On the heels of last week’s announced intellectual property (IP), cross-licensing deal with Japanese PC and electronics giant Toshiba, Microsoft is reportedly seeking a similar sharing agreement with Hitachi.
The software giant’s effort to cross-license patented technologies from the Japanese companies this month follow in a long line of similar deals, including a pact with rival Sun Microsystems last year, that analysts indicate have been forced by market demand for interoperability and a mutual desire to keep technology out of court and toward innovation.
“This is something that’s been going on for at least 15 years,” Gartner vice president Steve Kleynhans told TechNewsWorld. “This is nothing new. The players involved might be new and the technology pieces may be new, but when you’re dealing with something as complex as a PC, it’s important for players developing new and innovative things to not have to worry about stepping on someone’s intellectual property in the process. These (agreements) are just a standard part of doing business in the market today.”
IP Key to Industry
Kleynhans said technology companies such as Microsoft would be paying millions more in legal fees if they did not engage in IP-sharing agreements, which allow them to devote more resources to research and development.
The analyst, who said the IP deals often join companies that are competitors, indicated the agreements also tend to come as businesses are working on their next-generation technologies, adding that without some intellectual property to use as bargaining leverage, companies are usually left out.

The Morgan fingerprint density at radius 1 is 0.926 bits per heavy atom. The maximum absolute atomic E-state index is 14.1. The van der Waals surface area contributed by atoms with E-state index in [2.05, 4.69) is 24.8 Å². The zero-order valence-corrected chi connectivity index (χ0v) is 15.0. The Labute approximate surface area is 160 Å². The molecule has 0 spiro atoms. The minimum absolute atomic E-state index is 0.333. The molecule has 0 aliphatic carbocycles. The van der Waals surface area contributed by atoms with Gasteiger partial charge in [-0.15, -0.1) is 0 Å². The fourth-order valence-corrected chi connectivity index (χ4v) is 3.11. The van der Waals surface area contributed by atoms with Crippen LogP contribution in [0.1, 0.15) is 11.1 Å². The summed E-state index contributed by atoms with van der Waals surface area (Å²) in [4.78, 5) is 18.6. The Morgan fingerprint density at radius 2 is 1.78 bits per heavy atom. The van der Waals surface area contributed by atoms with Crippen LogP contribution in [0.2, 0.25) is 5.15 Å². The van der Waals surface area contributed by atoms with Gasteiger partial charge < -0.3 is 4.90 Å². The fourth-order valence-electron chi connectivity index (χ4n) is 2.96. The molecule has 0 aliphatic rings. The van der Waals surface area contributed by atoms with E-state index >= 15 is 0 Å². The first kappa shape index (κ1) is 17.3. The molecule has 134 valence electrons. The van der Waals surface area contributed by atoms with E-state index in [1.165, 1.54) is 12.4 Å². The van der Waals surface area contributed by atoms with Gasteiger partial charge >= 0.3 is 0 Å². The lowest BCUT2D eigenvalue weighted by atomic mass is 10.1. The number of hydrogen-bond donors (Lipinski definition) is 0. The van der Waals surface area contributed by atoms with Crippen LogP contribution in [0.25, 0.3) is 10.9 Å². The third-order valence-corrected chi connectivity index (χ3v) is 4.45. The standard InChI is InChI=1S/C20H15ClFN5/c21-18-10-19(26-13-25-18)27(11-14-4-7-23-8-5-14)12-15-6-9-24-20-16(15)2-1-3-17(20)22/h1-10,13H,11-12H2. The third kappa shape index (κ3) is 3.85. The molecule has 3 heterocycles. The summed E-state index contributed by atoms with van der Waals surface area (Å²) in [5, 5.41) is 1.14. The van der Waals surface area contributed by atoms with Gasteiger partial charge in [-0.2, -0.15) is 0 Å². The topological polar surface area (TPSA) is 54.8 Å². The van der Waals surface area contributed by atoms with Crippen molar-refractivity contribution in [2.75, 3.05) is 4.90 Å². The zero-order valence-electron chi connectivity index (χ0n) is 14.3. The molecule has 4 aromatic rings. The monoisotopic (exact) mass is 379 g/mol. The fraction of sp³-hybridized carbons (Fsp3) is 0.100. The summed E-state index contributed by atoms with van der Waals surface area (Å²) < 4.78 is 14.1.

“To be a strong company in the technology industry, one of the key pieces is the IP you own,” he said. “These exchanges and cross licensing agreements show why it’s important to get a seat at the IP table, to have something to bargain with.”
In light of Microsoft’s announced cross-licensing deal with Toshiba — through which the two companies will share IP and work together on PC and electronics solutions — Yankee Group senior analyst Laura DiDio indicated that technology companies are eager to avoid courtroom confrontation over intellectual property.
“These settlement things cost a lot of money,” she told TechNewsWorld. “So it makes sense from a business-financial-customer standpoint not to do any wrangling over it. Over the last 10 years, Microsoft has really lost its appetite for unbridled litigation.”
DiDio said Microsoft, which has partnered similarly with Sun, Siemens and SAP, is now expanding its IP sharing strategy to the Japanese market. The analyst said Microsoft is also responding to the Lenovo takeover of IBM’s PC business, which is likely to bring more innovation to the market.
DiDio said the IP agreements are also pillars of key partnerships that are a requirement for today’s leading technology companies.
“Does it mean they’re still going to compete with vigor? Sure,” DiDio said. “They’re just going to be smart about picking their battles. You need alliances these days.”